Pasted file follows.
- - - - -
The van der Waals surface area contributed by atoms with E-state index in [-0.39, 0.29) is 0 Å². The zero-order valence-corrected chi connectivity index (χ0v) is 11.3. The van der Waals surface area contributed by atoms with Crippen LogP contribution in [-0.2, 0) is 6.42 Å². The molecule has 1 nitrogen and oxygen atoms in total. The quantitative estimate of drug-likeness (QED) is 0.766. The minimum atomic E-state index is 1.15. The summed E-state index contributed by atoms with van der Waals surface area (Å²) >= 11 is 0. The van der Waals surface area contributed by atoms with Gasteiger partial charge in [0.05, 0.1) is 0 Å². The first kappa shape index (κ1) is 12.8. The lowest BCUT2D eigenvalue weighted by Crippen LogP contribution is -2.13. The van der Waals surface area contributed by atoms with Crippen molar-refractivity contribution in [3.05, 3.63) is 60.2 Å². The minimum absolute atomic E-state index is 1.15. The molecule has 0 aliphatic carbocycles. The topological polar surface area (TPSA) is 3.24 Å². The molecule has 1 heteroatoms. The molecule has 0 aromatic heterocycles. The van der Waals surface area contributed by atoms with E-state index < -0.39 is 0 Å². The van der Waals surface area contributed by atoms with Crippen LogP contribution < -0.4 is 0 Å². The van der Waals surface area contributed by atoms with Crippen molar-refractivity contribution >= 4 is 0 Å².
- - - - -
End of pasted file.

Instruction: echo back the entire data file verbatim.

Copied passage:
The van der Waals surface area contributed by atoms with E-state index in [-0.39, 0.29) is 0 Å². The zero-order valence-corrected chi connectivity index (χ0v) is 11.3. The van der Waals surface area contributed by atoms with Crippen LogP contribution in [-0.2, 0) is 6.42 Å². The molecule has 1 nitrogen and oxygen atoms in total. The quantitative estimate of drug-likeness (QED) is 0.766. The minimum atomic E-state index is 1.15. The summed E-state index contributed by atoms with van der Waals surface area (Å²) >= 11 is 0. The van der Waals surface area contributed by atoms with Gasteiger partial charge in [0.05, 0.1) is 0 Å². The first kappa shape index (κ1) is 12.8. The lowest BCUT2D eigenvalue weighted by Crippen LogP contribution is -2.13. The van der Waals surface area contributed by atoms with Crippen molar-refractivity contribution in [3.05, 3.63) is 60.2 Å². The minimum absolute atomic E-state index is 1.15. The molecule has 0 aliphatic carbocycles. The topological polar surface area (TPSA) is 3.24 Å². The molecule has 1 heteroatoms. The molecule has 0 aromatic heterocycles. The van der Waals surface area contributed by atoms with E-state index < -0.39 is 0 Å². The van der Waals surface area contributed by atoms with Crippen LogP contribution < -0.4 is 0 Å². The van der Waals surface area contributed by atoms with Crippen molar-refractivity contribution >= 4 is 0 Å².